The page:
Doubt is today being cast on a reported Jeff Bezos iPhone hack, which was said to have given attackers full access to the photos and messages stored on his iPhone X.

The report was based on analysis by a cybersecurity firm commissioned by the Amazon founder to find out how private messages and photos were obtained by the National Enquirer

Analysis by cybersecurity company FTI Consulting found that malware was embedded into a video file sent to Bezos from a WhatsApp account belonging to the Saudi crown prince, reports the New York Times.

On the afternoon of May 1, 2018, Jeff Bezos received a message on WhatsApp from an account belonging to Saudi Arabia’s crown prince, Mohammed bin Salman […]

The video, a file of more than 4.4 megabytes, was more than it appeared, according to a forensic analysis that Mr. Bezos commissioned and paid for to discover who had hacked his iPhone X. Hidden in that file was a separate bit of code that most likely implanted malware that gave attackers access to Mr. Bezos’ entire phone, including his photos and private communications.

However, Cyberscoop cites other cybersecurity experts saying that the FTI report is incomplete, and provides only circumstantial evidence of the malware attack.

The published information has left many observers unsatisfied. Alex Stamos, the former CISO of Facebook, which owns WhatsApp, said the FTI report didn’t go far enough in its analysis.

‘This FTI forensics report is not very strong. Lots of odd circumstantial evidence, for sure, but no smoking gun,’ Stamos said. ‘The funny thing is that it looks like FTI potentially has the [device] sitting right there, they just haven’t figured out how to test it.’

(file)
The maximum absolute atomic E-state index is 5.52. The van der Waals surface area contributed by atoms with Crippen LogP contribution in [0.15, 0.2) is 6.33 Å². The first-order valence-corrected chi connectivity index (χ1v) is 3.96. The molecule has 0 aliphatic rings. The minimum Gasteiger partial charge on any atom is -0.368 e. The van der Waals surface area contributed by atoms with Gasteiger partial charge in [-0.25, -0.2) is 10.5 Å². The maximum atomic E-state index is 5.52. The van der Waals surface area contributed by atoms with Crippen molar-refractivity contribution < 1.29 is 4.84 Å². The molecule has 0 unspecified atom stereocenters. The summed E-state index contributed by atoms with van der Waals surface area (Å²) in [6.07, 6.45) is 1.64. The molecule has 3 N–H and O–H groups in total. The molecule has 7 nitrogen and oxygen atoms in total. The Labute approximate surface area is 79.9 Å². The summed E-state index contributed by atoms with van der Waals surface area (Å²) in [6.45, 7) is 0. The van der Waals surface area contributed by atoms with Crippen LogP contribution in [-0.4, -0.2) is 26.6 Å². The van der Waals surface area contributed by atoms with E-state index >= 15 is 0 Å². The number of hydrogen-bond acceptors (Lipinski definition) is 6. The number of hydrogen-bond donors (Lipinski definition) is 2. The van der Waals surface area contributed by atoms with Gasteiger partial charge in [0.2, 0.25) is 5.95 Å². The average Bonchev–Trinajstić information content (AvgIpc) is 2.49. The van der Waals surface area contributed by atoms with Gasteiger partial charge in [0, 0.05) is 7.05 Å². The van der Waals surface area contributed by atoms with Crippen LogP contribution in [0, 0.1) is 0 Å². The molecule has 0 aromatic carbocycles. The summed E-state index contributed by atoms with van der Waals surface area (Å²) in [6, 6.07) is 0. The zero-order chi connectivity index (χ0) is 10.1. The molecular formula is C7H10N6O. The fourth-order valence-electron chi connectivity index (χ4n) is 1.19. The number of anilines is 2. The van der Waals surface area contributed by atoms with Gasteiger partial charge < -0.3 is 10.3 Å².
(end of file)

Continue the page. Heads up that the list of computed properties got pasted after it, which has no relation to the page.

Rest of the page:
In particular, experts noted that FTI hadn’t managed to decrypt the fake video file to see exactly what it contained.

‘Sufficient information to decrypt the file should be present in the forensic extraction performed by FTI,’ said Citizen Lab research fellow Bill Marczak, who wrote a blog post on other issues FTI failed to address.

Matt Green, an associate professor of computer science at Johns Hopkins, told CyberScoop the .enc file cited in the report indicates the keys to decrypt the downloader would have been found alongside the file itself.

‘This is encrypted using keys that should also be stored on the device which raises the question of why they haven’t decrypted it and examined what’s inside,’ Green told CyberScoop. ‘This should be decryptable using local keys if they’re around.’

CNN says that not all cybersecurity experts are as critical of FTI’s claim of a Jeff Bezos iPhone hack, however.

The report’s limited results are a reminder that it can be extremely challenging to reconstruct the activities of a determined, well-resourced hacker, said Kenneth White, a security engineer and former adviser to the Defense Department and Department of Homeland Security.

‘I think it has to be evaluated in the context of the entire investigation; it’s just one part of the story,’ said White. ‘Some of the technical critiques around how the forensics were performed and what data were and were not analyzed are fair, but this is in no way a “typical” phone hacking case, if there is such a thing’ […]

‘There’s an absurd amount of Monday morning quarterbacking going on,’ said [another] expert, who spoke on condition of anonymity in order to preserve professional relationships with the report’s critics. ‘This isn’t a movie — things don’t proceed in a perfect, clean way. It’s messy, and decisions are made the way they’re made.’

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